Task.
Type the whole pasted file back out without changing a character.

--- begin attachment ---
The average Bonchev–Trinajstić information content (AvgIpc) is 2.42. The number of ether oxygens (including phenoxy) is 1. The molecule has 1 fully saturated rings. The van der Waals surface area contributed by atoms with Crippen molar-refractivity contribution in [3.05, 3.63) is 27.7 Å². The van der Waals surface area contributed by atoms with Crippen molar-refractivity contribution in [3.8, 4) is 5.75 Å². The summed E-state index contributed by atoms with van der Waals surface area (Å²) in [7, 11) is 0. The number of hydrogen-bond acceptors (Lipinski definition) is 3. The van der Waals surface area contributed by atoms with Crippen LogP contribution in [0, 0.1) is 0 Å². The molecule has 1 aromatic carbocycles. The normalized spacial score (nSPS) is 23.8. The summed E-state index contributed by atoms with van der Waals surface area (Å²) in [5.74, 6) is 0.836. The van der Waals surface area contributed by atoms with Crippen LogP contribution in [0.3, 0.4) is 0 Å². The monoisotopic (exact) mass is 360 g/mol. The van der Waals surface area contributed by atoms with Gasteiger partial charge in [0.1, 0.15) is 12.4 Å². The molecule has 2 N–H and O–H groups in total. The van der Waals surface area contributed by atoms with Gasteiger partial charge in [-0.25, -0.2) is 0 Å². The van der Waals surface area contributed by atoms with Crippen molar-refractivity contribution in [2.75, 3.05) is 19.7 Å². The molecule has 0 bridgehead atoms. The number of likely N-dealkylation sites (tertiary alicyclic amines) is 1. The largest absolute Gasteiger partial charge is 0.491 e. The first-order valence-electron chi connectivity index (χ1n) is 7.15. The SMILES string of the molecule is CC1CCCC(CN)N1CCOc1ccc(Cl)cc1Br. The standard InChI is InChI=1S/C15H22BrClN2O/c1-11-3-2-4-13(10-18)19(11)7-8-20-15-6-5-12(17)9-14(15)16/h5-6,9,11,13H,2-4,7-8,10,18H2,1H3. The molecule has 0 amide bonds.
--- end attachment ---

The average Bonchev–Trinajstić information content (AvgIpc) is 2.42. The number of ether oxygens (including phenoxy) is 1. The molecule has 1 fully saturated rings. The van der Waals surface area contributed by atoms with Crippen molar-refractivity contribution in [3.05, 3.63) is 27.7 Å². The van der Waals surface area contributed by atoms with Crippen molar-refractivity contribution in [3.8, 4) is 5.75 Å². The summed E-state index contributed by atoms with van der Waals surface area (Å²) in [7, 11) is 0. The number of hydrogen-bond acceptors (Lipinski definition) is 3. The van der Waals surface area contributed by atoms with Crippen LogP contribution in [0, 0.1) is 0 Å². The molecule has 1 aromatic carbocycles. The normalized spacial score (nSPS) is 23.8. The summed E-state index contributed by atoms with van der Waals surface area (Å²) in [5.74, 6) is 0.836. The van der Waals surface area contributed by atoms with Crippen LogP contribution in [0.3, 0.4) is 0 Å². The monoisotopic (exact) mass is 360 g/mol. The van der Waals surface area contributed by atoms with Gasteiger partial charge in [0.1, 0.15) is 12.4 Å². The molecule has 2 N–H and O–H groups in total. The van der Waals surface area contributed by atoms with Gasteiger partial charge in [-0.25, -0.2) is 0 Å². The van der Waals surface area contributed by atoms with Crippen molar-refractivity contribution in [2.75, 3.05) is 19.7 Å². The molecule has 0 bridgehead atoms. The number of likely N-dealkylation sites (tertiary alicyclic amines) is 1. The largest absolute Gasteiger partial charge is 0.491 e. The first-order valence-electron chi connectivity index (χ1n) is 7.15. The SMILES string of the molecule is CC1CCCC(CN)N1CCOc1ccc(Cl)cc1Br. The standard InChI is InChI=1S/C15H22BrClN2O/c1-11-3-2-4-13(10-18)19(11)7-8-20-15-6-5-12(17)9-14(15)16/h5-6,9,11,13H,2-4,7-8,10,18H2,1H3. The molecule has 0 amide bonds.